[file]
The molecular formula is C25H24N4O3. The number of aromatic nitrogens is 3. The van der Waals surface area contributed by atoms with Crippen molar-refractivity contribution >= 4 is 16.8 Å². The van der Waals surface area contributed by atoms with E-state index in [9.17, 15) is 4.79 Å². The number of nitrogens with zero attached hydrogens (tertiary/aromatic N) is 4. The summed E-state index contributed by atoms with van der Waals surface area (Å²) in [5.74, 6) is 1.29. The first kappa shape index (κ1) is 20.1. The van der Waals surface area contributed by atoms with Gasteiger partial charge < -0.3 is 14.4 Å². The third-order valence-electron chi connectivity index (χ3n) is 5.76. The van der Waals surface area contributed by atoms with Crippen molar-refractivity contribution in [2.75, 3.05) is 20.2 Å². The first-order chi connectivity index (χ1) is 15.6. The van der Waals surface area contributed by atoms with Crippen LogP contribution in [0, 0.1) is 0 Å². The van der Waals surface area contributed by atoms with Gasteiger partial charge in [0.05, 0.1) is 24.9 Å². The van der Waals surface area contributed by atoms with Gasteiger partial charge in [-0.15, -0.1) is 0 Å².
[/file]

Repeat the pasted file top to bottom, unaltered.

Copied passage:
The molecular formula is C25H24N4O3. The number of aromatic nitrogens is 3. The van der Waals surface area contributed by atoms with Crippen molar-refractivity contribution >= 4 is 16.8 Å². The van der Waals surface area contributed by atoms with E-state index in [9.17, 15) is 4.79 Å². The number of nitrogens with zero attached hydrogens (tertiary/aromatic N) is 4. The summed E-state index contributed by atoms with van der Waals surface area (Å²) in [5.74, 6) is 1.29. The first kappa shape index (κ1) is 20.1. The van der Waals surface area contributed by atoms with Gasteiger partial charge < -0.3 is 14.4 Å². The third-order valence-electron chi connectivity index (χ3n) is 5.76. The van der Waals surface area contributed by atoms with Crippen molar-refractivity contribution in [2.75, 3.05) is 20.2 Å². The first-order chi connectivity index (χ1) is 15.6. The van der Waals surface area contributed by atoms with Crippen LogP contribution in [0, 0.1) is 0 Å². The van der Waals surface area contributed by atoms with Gasteiger partial charge in [0.05, 0.1) is 24.9 Å². The van der Waals surface area contributed by atoms with Gasteiger partial charge in [-0.15, -0.1) is 0 Å².